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On Xbox One And PS4, Hard Drive Space Is Already Shrinking Fast

Feb 23 2014, 10:11am CST | by

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On Xbox One And PS4, Hard Drive Space Is Already Shrinking Fast

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On Xbox One And PS4, Hard Drive Space Is Already Shrinking Fast

I wrote yesterday about how gamers are continuing to resist the seemingly inevitable age of download-only console gaming. While I focused mainly on the lack of used game trade-in or offsetting price cuts on new games, right now there’s another issue creeping into view. Hard drive space.

This weekend when I booted up Call of Duty: Ghosts for the first time in a few weeks, I found that I had yet another update for the game, a 1.6 GB patch that promised “bug fixes” and a few balance/customization tweaks. It feels like every game I play across both my systems has some sort patch to install alongside it every other time I go to play, not to mention the large installs required even when I do indeed have a physical disc in hand.

When installing the COD update, I was troubled to discover that in just the first few months of owning my Xbox One, I’d already filled 38% of its hard drive space. When I first bought the system, 500 GB seemed like a bottomless pit of storage space, but it seems I was blinded by being used to my dinky 20GB 360 that required me to delete DLC every time I wanted to install more DLC.

In this new console generation, 500 GB is proving, as some predicted, to not be very large at all. Anyone who owns anything with a hard drive these days knows that the promised storage space is never what you actually have free. Such is also the case with the Xbox One and PS4. Out of the supposed 500 GBs, only about 360-390 GB is free for games on the One. The PS4 isn’t much better, hovering around 400 GB usable.

My 38% full pie chart is particularly alarming to me given the fact that I only own four games for the system, Call of Duty, Dead Rising, Forza and Ryse, all of which were physical discs, not download from the store. But yet, because of the massive installs required with disc purchases anyway, my hard drive is filling up fast. It doesn’t seem like those games, plus a few downloadables like the Titanfall beta and the Netflix app, should have my system approaching being halfway full only three months after release.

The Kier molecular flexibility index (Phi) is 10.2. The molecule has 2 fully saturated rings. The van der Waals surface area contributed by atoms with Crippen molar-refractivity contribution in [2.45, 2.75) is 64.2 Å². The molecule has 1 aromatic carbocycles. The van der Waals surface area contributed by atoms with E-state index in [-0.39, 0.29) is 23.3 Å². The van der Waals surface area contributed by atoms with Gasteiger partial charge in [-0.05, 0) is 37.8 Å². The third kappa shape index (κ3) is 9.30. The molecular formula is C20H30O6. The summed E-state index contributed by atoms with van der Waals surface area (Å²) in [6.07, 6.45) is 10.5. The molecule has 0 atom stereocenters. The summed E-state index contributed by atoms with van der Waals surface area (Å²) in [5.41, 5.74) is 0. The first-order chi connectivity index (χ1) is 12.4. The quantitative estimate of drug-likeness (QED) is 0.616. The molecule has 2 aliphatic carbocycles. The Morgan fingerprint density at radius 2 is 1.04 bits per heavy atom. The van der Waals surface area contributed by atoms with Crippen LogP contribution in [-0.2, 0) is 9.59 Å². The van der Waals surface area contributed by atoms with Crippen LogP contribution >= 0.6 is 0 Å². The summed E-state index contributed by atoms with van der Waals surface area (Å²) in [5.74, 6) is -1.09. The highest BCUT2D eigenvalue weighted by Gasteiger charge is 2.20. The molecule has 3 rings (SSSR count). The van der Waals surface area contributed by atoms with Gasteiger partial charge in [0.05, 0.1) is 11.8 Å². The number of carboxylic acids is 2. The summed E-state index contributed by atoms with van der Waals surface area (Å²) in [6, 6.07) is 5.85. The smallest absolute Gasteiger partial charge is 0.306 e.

I spoke to one avid Xbox One fan online who says that he’s tried to be the wave of the future and only download games for the system. He’s downloaded 16 games so far (of varying sizes), and three months after release, his One is already 70% full.

It’s clear that the next models of both the PS4 and Xbox One will probably have at least double that hard drive space, and we might even see those by the end of the year. When this console generation ends, I wouldn’t be surprised see either console with a 3, 4 or 5 terabyte drive. After all, look at the leap between the storage of first gen 360s and PS3s and last gen ones. The hard drives increased 10 or 20 fold in size from the first systems to the last.

But what will become of the 10 or 15 million or so early adopters who will have picked up a first gen system? Though the PS4 has relatively easy to remove and replace storage, the Xbox One’s hard drive is firmly entrenched in the system, designed never to be swapped out. As a result, I predict that external One hard drives are going to become a must have accessory by the end of the year. At this current pace, that’s when these 500 GB hard drives seem like they’ll fill up. It seems like poor foresight on both Sony and Microsoft's part, and these chickens will come home to roost earlier than expected.

I haven’t heard much about this issue yet, but perhaps I’m more sensitive to it because of how awful it’s been dealing with my jam-packed 360 these last few years. I have a hunch that PS4 and One gamers will feel that sort of pain soon enough, if massive installs, patches and downloadable games continue to fill up hard drives at this rapid of a pace.

Follow me on Twitter, subscribe to my Forbes feed, and pick up a copy of my sci-fi novel, The Last Exodus, and its sequel, The Exiled Earthborn.

Source: Forbes


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